Welcome to part two of DiS's publication of Plan B's extensive interview transcripts with Don Wilkie and Ian Ilavsky, co-founders of Constellation records. Yesterday they discussed being 'of Montreal'; today the founders of the notoriously leftwing label go talk politics.
Plan B: Until recently your website had a front page stating ‘Economic downturn = progress’ – care to expand on this? Is it the recession's damage to the capitalist system you’re alluding to, or the idea bad times = good art?
CST: Only that the sole definition of progress on a global scale (starting with the world's industrialized economies) that we can conceive of at this point will require concepts like contraction, reduced consumption, and the elimination of bubbles and other calculated financial ponzi schemes.
We go on to say 'let's all try to work on making this equation a reality' – meaning of course that there is going to be nothing pretty about a sustained economic downturn unless, as citizens and consumers, we can conceive of it as fundamentally progressive. Certainly this conception is not going to come from our official leaders – at least not on any evidence thus far. You have to wonder what the four trillion dollars that has been thrown into the 'world financial system' in the past few months might otherwise have paid for.
PB: How do your politics dovetail with the running of a label? The original mission statement of Constellation is that you hope to 'enact a mode of cultural production that critiques the worst tendencies of the music industry, artistic commodification, and perhaps in some tiny way, the world at large.'
CST: We’ve tried. Back when we occasionally wrote these manifestos we were trying to provoke a conversation. We were trying to summon up some sort of reaction 'from our own ranks' as it were, some sort of talk about the impossible promise of indie rock/punk rock. And that pretty much failed, as we should have expected, but honestly didn't – because of course why would anyone go out of her way to read such arch polemics with generosity of spirit or double-take?
It was a risk, but we genuinely thought at least some segment of the music media would both place it in a tradition of politco-artistic manifestos and take us up on it in some way. Instead, it was generally ignored or read as pure sanctimony. Except perhaps by some number of actual musicians, local organizers and music fans, who seemed to get it.
PB: Would you still hold this as your maxim?
CST: Yes. Ultimately of course we also fucking meant it, and were challenging ourselves to live up to it.
PB: How successful do you feel you’ve been?
Not very, given the primary intention: to trigger reactions and provoke discourse 'within the industry'.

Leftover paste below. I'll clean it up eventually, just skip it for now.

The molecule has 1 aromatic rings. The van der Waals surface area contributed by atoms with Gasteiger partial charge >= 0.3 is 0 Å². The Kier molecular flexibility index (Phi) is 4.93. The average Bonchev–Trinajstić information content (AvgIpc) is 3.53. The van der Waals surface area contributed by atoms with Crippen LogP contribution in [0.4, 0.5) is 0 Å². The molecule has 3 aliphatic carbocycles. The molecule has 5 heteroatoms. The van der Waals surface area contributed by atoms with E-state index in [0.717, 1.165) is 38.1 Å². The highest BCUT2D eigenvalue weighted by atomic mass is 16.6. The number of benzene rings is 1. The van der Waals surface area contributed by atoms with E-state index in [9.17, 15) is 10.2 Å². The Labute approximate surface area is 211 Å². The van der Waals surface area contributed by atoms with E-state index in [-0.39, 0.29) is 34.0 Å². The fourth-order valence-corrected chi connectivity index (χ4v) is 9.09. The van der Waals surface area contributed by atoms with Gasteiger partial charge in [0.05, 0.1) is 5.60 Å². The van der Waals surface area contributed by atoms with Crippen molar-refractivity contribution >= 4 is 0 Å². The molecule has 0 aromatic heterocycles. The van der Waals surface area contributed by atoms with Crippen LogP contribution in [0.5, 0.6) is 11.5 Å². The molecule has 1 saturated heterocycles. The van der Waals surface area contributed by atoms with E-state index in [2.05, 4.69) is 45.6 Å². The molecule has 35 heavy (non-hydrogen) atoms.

On the other hand:
Godspeed declined countless opportunities to 'take it to the next level' and consistently refused to do any number of things that would have been the most natural moves in the world for a band in their position at the time, which would have lined their pockets without anyone barely noticing or caring.
Constellation, for its part, has to this day never signed a contract with any of its bands. We've never paid a lawyer, and we've never lost a band. We've issued every single title for the last decade on CD and LP (save one Franke Sparo EP of radio sessions and our two compilations) and we've kept them all in print, without downgrading the packaging, so that anyone discovering the label or any of its artists today can pay a normal, non-collector price for any of our records.
We have never attributed any label overhead to a release budget.
We've accounted for every penny of every project and even on records that only sell a couple thousand copies, there have been royalties paid to the artist, strictly from record sales alone.
We've consistently devoted the bulk of our production budgets to artwork and packaging and still print with the same tiny silkscreen, foil-stamp and offset shops that we first sought out in 1997.
We still hand-assemble, bag, sticker and seal every single CD and LP in-house, and we have never printed a bar code on an album jacket. We've never allowed any of the music we've released to be used to sell a product.
One-hundred percent of licensing revenue for film or television usages that may have come our way has been passed on to the band in question. Recently, we've found ourselves working with career artists like Vic Chesnutt and Carla Bozulich, who have traversed the entire sordid arc of the music industry and 20 years later, seem genuinely happy to be working with us – they've found a home on the label and an extended family of musicians and engineers affiliated with Constellation and with the Hotel2Tango, and are making some of the most powerful and committed work of their lives.
And on the other hand, and in the past two years:
Our entire catalogue has been made widely available as commercial MP3s.
We have hired professional, outside publicists in the USA for certain releases.
We once discounted our entire back catalogue for sale pricing at Fopp in the UK.
We have applied for and received label-specific subsidies from the Canadian government.
These are all things we said, at one point or another, either publicly or privately, that we would not do. We have nothing to say in our defense, other than that the music industry has indeed gotten worse and worse and just about everyone, in different ways, from major labels on down to 'indie artists', have conspired directly or indirectly to make music fans feel and believe that they have little reason to actually pay for recorded music.